Monthly Archives: July 2013

Channel Factory

What is Channel Factory
There are three ways to create a WCF client:

  1. Proxy – Using VS or SvcUtil.exe
  2. WCF Channel Factory
  3. REST services, using HttpClient or WebClient

A Channel Factory enables you to create a communication channel to the service without a proxy.
A Channel Factory is implemented by the IChannelFactory Interface.
The Channel Factory class is useful when you want to share a common service contract DLL between the client and the server.

Using the ChannelFactory<T> class is an easier alternative to making calls to the WCF services to the laborious process of generating proxies via the SvcUtil.exe tool every time a service contract changes. Channel Factory is a factory for creating service communication channels at runtime.
ChannelFactory<T> takes a generic parameter of the service type (it must be a service contract interface) to create a channel.

Implementation
For using channel factory, the following steps are necessary:

  • Create a binding in WCF
  • Create a ChannelFactory class
  • Create a Channel
  • Send-Receive messages over that channel
[ServiceContract]
public interface IService1
{

    [OperationContract]
    string GetData(int value);

}

How to Call WCF Service Use Channel Factory

//1. Create a binding  in WCF
BasicHttpBinding myBinding = new BasicHttpBinding();
EndpointAddress myEndpoint = new EndpointAddress("http://localhost:3047/Service1.svc");

//2. Create a ChannelFactory class
ChannelFactory myChannelFactory = new ChannelFactory(myBinding, myEndpoint);
//3. Create a Channel
IService1 instance = myChannelFactory.CreateChannel();

//4. Send-Receive messages over that channel
Console.WriteLine(instance.GetData(10));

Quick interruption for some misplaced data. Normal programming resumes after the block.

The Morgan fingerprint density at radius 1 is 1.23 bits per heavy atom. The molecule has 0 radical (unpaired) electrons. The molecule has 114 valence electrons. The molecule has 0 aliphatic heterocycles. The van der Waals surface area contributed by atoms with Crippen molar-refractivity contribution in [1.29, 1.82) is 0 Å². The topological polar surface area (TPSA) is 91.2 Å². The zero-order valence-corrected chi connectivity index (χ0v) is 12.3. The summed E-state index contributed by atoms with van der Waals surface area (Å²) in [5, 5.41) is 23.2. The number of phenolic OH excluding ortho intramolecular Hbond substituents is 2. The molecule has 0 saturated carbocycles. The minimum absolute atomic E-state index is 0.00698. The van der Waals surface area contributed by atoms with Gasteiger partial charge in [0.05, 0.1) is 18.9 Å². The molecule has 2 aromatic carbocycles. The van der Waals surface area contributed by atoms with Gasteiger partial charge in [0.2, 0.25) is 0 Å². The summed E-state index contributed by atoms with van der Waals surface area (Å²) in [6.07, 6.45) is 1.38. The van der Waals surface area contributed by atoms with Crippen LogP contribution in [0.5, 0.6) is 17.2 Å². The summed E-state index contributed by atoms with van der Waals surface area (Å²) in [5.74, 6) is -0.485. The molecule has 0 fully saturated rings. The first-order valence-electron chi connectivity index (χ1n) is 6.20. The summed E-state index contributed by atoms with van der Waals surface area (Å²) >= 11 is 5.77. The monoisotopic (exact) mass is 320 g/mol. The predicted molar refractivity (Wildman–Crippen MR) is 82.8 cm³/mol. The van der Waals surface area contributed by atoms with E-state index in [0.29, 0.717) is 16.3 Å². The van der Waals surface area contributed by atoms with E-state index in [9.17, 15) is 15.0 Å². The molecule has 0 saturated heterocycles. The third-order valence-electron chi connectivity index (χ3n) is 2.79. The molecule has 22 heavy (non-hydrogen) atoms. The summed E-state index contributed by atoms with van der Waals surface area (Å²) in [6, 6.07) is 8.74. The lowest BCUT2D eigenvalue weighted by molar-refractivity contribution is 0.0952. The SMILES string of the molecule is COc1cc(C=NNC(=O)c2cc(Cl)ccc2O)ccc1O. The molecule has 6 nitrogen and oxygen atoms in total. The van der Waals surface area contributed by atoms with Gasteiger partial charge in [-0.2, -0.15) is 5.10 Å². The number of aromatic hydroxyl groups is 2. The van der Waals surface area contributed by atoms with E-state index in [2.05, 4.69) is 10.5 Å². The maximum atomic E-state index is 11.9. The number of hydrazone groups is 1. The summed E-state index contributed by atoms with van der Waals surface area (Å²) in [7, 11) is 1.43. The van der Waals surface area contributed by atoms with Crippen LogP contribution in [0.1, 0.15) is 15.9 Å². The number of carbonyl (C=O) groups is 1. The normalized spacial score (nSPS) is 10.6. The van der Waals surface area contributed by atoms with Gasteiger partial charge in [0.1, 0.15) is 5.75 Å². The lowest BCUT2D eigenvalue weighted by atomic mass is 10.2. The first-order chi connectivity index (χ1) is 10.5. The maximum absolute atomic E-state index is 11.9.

myChannelFactory.Close();

Difference between proxy and channel factory

PROXY Channel Factory
1 Only require URL where the service resides You must have direct access to the assembly that contains that service contract T for
2 Very Simpler Not easier
3 Easy to Understand channels are complex, network-related
4 There is Visual Studio gives you add the reference When you share a common service contract dll between the client and the server, you’ll be using the ChannelFactory class
5 Proxies have several restrictions like:

  1. Properties need to have gets and sets
  2. Contructors can’t be exposed
  3. Methods other than the service contract cannot be exposed
If you know that your entities will not change much and the client code is less, then a DLL would work better than a proxy
6 By using SVCutil.exe you will create PRoxy When you are using DLL that refers Service contract interface then use the channel factory class

When to use a ChannelFactory i.e. a shared DLL?

A DLL is helpful if the client code is under you control and you’d like to: share more than just the service contract with the client — such as some utility methods associated with entities and make the client & the service code more tightly bound. If you know that your entities will not change much and the client code is less, then a DLL would work better than a proxy. Proxies have several restrictions like:

  1. Properties need to have gets and sets
  2. Contructors can’t be exposed
  3. Methods other than the service contract cannot be exposed

What all to package in the DLL?

You’ll need to package the following:

  1. Entities
  2. Service contract — the interface
  3. RequestMsg classes (if any)
  4. ResponseMsg classes (if any)

So if you are designing a connected system and using WCF for that, then you can use a shared dll instead of a proxy, to avoid code repetition and be more effective in the use of the service entities.


Refrences:

http://www.codeproject.com/Tips/558163/Difference-between-Proxy-and-Channel-Factory-in-WC

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